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Language Attitudes and Code-switching Behaviour in a Multilingual Educational Context: The Case of Luxembourg

By Daniel Redinger

Abstract

This thesis is a sociolinguistic investigation of language attitudes and code-switching behaviour in Luxembourg’s multilingual education system. Through a large-scale questionnaire study of language attitudes and an ethnographic study of attitudes and multilingual classroom behaviour, this study aims to examine the role of socio-psychological, socio-political and socio-pragmatic factors in the production of language. Furthermore, the research attempts to provide empirical information concerning language attitudes and multilingual classroom behaviour that can be directly applied to future language in education policies in Luxembourg. \ud \ud A link between language attitudes and language behaviour is statistically established in both the large-scale questionnaire study and the ethnographic investigation of classroom code-switching. However, attitudes emerge as only one of many factors that influence language choice in multilingual contexts. The pragmatic analysis of code-switching reveals that language choice inside the classroom is heavily influenced by the context in which it appears as students and teachers code-switch in order to achieve various context-bound goals such as clarifying curriculum content and/or managing classroom discourse and interpersonal relationships. Further analyses suggest that Luxembourg’s current language in education policies have largely negative impacts on educational attainment among secondary school students. Various options for future policy reform in Luxembourg are discussed in order to demonstrate how findings from applied sociolinguistic research can be directly applied to policy development. From a theoretical perspective, this thesis contributes to a growing body of research highlighting the benefits of concurrent approaches to multilingual education. In addition, further light is thrown onto the complex relationship between attitudes and behaviour. Due to its interdisciplinary nature, this thesis also introduces various methodological innovations.\u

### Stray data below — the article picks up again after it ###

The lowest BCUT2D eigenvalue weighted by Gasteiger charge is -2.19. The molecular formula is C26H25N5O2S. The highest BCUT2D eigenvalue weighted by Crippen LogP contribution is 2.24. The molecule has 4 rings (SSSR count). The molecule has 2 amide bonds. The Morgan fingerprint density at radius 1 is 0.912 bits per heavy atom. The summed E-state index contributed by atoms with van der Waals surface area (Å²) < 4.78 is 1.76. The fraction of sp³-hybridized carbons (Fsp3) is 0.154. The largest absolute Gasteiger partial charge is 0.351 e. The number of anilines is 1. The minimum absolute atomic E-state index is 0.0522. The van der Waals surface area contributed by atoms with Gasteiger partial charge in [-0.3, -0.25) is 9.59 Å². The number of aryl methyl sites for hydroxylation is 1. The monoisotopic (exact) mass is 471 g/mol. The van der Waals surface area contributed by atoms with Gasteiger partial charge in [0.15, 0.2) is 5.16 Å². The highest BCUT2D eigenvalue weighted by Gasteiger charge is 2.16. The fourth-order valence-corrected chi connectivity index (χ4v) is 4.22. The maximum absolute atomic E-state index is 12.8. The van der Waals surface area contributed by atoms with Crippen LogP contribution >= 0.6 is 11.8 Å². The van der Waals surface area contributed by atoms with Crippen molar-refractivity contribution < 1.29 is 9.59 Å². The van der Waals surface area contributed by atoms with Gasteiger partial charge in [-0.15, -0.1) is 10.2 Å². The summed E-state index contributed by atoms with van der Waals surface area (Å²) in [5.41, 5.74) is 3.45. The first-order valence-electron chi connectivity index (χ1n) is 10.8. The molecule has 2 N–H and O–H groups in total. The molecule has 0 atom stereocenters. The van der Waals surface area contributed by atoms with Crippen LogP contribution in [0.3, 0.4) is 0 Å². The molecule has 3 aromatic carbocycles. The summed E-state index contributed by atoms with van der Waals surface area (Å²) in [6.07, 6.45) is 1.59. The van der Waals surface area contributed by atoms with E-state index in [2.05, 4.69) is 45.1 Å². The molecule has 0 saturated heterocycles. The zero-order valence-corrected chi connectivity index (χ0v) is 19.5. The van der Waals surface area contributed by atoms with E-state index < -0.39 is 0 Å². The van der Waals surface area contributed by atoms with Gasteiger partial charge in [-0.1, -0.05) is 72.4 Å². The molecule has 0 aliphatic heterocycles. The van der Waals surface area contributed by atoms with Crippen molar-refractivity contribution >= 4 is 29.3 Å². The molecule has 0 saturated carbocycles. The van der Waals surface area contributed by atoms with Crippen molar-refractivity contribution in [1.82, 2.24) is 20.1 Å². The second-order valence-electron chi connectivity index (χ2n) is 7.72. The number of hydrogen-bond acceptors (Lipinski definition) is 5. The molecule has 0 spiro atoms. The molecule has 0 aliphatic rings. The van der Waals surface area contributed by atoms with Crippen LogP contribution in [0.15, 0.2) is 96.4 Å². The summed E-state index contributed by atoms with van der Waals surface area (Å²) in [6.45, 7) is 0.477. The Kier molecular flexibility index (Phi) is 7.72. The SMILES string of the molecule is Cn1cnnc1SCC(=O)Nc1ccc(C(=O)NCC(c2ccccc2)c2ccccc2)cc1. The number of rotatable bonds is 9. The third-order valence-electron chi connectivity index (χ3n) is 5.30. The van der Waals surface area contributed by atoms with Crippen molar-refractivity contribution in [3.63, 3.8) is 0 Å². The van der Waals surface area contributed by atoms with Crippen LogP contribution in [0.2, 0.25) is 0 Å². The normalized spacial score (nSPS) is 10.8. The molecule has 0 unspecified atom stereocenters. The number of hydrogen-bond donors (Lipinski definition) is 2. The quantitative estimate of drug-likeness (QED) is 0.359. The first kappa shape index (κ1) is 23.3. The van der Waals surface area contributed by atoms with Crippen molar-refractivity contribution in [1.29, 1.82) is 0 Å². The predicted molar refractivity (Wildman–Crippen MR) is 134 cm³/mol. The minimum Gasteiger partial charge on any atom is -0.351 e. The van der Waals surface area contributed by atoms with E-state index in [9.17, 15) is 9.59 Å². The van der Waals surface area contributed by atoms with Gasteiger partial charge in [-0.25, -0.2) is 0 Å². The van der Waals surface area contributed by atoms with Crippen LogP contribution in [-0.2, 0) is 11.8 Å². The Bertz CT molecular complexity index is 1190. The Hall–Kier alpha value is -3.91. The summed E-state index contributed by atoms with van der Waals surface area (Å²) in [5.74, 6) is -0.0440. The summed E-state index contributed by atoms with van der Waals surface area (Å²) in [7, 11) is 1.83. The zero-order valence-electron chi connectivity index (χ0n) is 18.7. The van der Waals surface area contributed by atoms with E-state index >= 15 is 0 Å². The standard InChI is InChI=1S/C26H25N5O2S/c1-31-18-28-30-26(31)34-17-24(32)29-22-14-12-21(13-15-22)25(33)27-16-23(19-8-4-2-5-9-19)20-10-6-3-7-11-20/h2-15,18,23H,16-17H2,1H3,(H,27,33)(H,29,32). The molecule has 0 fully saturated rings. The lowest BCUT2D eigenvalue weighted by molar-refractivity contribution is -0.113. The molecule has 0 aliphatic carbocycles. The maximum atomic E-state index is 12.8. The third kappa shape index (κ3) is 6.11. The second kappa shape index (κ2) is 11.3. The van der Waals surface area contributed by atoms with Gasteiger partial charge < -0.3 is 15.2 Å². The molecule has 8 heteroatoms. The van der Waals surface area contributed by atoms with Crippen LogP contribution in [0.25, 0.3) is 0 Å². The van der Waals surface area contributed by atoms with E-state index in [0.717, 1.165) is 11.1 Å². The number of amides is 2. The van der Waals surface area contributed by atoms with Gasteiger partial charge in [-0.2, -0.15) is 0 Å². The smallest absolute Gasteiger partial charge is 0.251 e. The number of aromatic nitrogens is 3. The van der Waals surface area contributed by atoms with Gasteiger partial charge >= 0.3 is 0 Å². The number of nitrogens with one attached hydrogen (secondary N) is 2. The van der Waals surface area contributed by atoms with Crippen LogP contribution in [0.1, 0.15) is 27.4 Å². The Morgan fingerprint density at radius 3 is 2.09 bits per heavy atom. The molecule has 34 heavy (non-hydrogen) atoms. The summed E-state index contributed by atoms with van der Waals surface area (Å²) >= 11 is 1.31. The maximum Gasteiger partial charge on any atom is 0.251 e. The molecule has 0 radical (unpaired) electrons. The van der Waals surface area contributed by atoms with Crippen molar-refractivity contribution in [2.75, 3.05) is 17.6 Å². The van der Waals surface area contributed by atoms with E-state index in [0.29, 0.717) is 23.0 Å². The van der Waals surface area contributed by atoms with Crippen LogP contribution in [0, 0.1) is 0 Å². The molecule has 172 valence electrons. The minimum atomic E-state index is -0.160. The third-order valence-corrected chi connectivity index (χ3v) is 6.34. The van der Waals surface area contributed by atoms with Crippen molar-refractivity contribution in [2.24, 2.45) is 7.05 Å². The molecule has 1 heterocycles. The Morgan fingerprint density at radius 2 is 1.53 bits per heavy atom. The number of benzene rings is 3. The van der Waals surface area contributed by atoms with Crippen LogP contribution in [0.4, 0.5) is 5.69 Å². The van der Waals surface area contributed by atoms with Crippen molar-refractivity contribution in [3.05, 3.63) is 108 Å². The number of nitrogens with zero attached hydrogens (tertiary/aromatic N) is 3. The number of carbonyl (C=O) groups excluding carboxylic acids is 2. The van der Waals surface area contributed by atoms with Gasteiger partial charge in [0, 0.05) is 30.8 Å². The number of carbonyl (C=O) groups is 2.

Publisher: Language and Linguistic Science (York)
Year: 2010
OAI identifier: oai:etheses.whiterose.ac.uk:1101

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